There is not necessarily a need to panic if you haven’t been collecting and remitting sales taxes. First, you simply need to educate yourself about how the sales tax process works and see if any of the many exemptions from the tax apply.
For example, in Texas, where I live, the list is long of possible exemptions:
Meal and food products sold at church functions. (Whew! Wednesday night suppers are safe!)
Auctions, rummage sales and other fundraisers
One day sales
Publication fees if published and distributed by the church
These are just a few, and only apply in Texas. Although many of the states operate in a similar fashion, there are differences from state to state. If you are selling stuff, and haven’t thought about taxes, it may be time to give your tax professional a call.
Many churches ignore or do not understand what unrelated business income is.
Very often one of our church clients will call us concerned that they have received unrelated business income. The vast majority of the calls are concerned with the sale of an asset or the rental of their facilities. After giving me the details of what they have done they usually ask, “Are we going to lose our tax exemption?”
In most cases the answer to this question is no because the purpose of the unrelated business income tax is not to punish exempt organizations who engage in unrelated activities. The main purpose is to simply collect taxes! Unless an unrelated activity becomes so large that it is the dominant activity a charity is engaged in, tax exempt status is safe.
The best way to understand the rules is to look closely at the words unrelated and business. Unrelated means activities not directly connected with a church’s defined mission or purpose. So, in the case of casual sales of property, the church has definitely received some “unrelated” income. But, we need to look at the second word, “business”. This word implies that an activity is regularly carried on. In other words, the church is holding itself out as operating a business on an ongoing basis. Very few churches generate this type of income. A few examples are restaurants that are open to the public and parking lot and garage fees.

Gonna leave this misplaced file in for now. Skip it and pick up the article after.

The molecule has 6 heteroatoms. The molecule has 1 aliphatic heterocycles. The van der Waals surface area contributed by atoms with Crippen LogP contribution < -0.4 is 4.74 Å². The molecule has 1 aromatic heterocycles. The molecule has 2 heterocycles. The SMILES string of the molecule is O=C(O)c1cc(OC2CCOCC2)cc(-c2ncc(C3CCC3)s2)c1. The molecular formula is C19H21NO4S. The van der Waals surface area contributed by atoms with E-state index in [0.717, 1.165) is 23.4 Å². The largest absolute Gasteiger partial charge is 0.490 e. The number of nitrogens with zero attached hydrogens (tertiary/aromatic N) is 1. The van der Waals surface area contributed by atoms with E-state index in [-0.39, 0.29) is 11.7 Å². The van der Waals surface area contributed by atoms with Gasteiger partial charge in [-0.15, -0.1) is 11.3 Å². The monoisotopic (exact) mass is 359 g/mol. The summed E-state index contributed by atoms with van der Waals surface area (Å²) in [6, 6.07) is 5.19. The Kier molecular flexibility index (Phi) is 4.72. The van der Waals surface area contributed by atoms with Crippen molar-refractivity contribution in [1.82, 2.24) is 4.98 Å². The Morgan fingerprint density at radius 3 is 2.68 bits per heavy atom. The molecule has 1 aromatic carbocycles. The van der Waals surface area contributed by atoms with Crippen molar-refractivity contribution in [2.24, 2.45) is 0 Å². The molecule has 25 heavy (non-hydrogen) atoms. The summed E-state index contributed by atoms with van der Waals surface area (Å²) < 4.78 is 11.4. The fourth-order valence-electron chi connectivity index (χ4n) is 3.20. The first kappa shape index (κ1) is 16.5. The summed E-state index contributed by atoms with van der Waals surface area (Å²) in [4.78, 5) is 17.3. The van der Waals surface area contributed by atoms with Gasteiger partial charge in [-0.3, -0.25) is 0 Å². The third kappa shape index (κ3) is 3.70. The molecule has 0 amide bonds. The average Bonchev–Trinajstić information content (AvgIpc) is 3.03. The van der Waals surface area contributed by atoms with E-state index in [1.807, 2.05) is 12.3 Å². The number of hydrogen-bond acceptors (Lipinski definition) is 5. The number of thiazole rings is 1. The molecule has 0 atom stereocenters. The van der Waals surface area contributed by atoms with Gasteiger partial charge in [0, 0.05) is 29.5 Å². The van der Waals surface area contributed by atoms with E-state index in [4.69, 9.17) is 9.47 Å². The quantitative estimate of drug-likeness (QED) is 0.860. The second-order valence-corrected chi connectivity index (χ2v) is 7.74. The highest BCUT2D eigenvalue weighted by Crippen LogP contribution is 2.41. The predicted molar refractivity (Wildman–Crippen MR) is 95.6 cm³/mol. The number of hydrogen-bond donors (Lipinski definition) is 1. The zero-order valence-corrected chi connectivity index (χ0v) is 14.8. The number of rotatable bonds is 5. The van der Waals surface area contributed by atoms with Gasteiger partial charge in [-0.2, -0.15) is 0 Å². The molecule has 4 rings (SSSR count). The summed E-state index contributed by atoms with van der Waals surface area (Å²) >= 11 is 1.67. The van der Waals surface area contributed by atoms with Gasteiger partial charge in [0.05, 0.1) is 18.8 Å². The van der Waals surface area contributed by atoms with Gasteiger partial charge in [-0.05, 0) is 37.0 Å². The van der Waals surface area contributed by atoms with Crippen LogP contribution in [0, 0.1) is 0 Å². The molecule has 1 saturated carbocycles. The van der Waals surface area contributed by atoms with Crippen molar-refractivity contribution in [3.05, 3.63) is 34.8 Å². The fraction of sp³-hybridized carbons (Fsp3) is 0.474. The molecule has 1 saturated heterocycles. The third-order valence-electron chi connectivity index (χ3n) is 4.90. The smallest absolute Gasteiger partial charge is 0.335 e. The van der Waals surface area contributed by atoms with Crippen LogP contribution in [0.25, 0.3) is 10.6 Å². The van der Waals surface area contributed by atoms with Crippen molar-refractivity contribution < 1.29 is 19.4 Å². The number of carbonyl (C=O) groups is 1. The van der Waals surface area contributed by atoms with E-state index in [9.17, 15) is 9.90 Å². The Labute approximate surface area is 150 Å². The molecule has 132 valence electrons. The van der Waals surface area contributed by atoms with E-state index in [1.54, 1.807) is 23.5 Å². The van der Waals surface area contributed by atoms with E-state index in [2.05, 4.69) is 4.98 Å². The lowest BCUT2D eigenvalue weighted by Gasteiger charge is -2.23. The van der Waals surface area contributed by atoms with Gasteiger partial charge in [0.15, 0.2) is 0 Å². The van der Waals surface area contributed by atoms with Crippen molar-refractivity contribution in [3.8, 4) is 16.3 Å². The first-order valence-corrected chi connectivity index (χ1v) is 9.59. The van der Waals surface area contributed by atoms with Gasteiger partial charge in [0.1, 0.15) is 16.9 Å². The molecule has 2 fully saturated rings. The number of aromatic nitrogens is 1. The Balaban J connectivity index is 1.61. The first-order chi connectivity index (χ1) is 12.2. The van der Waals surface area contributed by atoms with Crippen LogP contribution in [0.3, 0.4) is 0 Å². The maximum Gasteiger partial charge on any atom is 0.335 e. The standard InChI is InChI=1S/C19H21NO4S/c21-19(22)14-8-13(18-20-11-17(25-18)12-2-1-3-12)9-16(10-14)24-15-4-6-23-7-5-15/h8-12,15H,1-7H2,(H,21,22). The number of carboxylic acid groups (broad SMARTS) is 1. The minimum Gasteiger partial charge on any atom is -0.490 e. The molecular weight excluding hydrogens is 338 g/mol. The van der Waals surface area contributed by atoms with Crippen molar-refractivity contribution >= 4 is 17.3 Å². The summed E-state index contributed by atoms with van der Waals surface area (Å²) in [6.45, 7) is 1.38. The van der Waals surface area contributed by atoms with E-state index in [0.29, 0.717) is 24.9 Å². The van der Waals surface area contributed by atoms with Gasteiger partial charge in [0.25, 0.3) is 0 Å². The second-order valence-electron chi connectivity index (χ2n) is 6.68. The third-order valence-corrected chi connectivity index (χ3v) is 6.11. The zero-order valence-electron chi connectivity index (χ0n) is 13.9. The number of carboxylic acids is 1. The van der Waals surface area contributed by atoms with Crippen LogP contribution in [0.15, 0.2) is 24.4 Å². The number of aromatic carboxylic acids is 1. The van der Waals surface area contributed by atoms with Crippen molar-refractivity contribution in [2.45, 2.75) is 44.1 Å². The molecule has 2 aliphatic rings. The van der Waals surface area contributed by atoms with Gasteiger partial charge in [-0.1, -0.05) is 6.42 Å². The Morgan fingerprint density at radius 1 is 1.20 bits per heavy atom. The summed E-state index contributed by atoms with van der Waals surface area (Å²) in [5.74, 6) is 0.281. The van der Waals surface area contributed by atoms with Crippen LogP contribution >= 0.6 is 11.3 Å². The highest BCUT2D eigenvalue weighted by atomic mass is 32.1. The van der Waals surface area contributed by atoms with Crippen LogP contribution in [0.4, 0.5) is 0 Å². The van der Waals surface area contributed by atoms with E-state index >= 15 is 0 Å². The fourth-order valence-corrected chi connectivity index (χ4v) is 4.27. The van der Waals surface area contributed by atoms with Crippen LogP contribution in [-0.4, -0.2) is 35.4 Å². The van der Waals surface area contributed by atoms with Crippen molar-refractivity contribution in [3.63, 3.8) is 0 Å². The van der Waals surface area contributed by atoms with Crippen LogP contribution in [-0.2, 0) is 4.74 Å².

Rents, by definition are NOT considered unrelated business income, unless the church happens to be renting a facility that was purchased with a mortgage. Even then, there are a myriad of loopholes that may allow the church to escape taxation.
But, even if a church does generate unrelated business income, there is nothing to worry about unless the activity dwarfs the church’s main exempt purpose. The tax code is simply trying to level the competitive playing field. If a church is entering the market place, it should have to pay taxes just like its competitors.
Part 12 of our ongoing Fraud in the Church series. PSK in cooperation with the National Association of Church Business Administration (NACBA) conducted a survey to determine the extent to which churches are attempting to address the problem of church fraud. We asked them to respond to this statement:
Our church has implemented a written credit card policy to control credit card purchases.
Ok, I know I was a little harsh in the last post… I guess it’s because I have seen too many credit card train wrecks! The million dollar event I discussed in the last post was definitely the largest, but I have seen many of its smaller brothers and sisters.
Although over 80% of the surveyed churches issue church-named credit cards, the results of the next query gives me some comfort. 70% of these churches have implemented a church credit card policy to monitor credit purchases. Unfortunately, that leaves nearly a third with no documented policies to give oversight over credit card purchases. Based on the things I have seen, these 30 percenters are living on the edge.
It is imperative that any church issuing credit cards to employees and volunteers has a credit card policy to lay down usage guidelines.
At a bare minimum a church credit card policy should:
- Limit the dollar amounts of single purchases, and
- Restrict the use of the cards to certain businesses.
What would you add to these two requirements?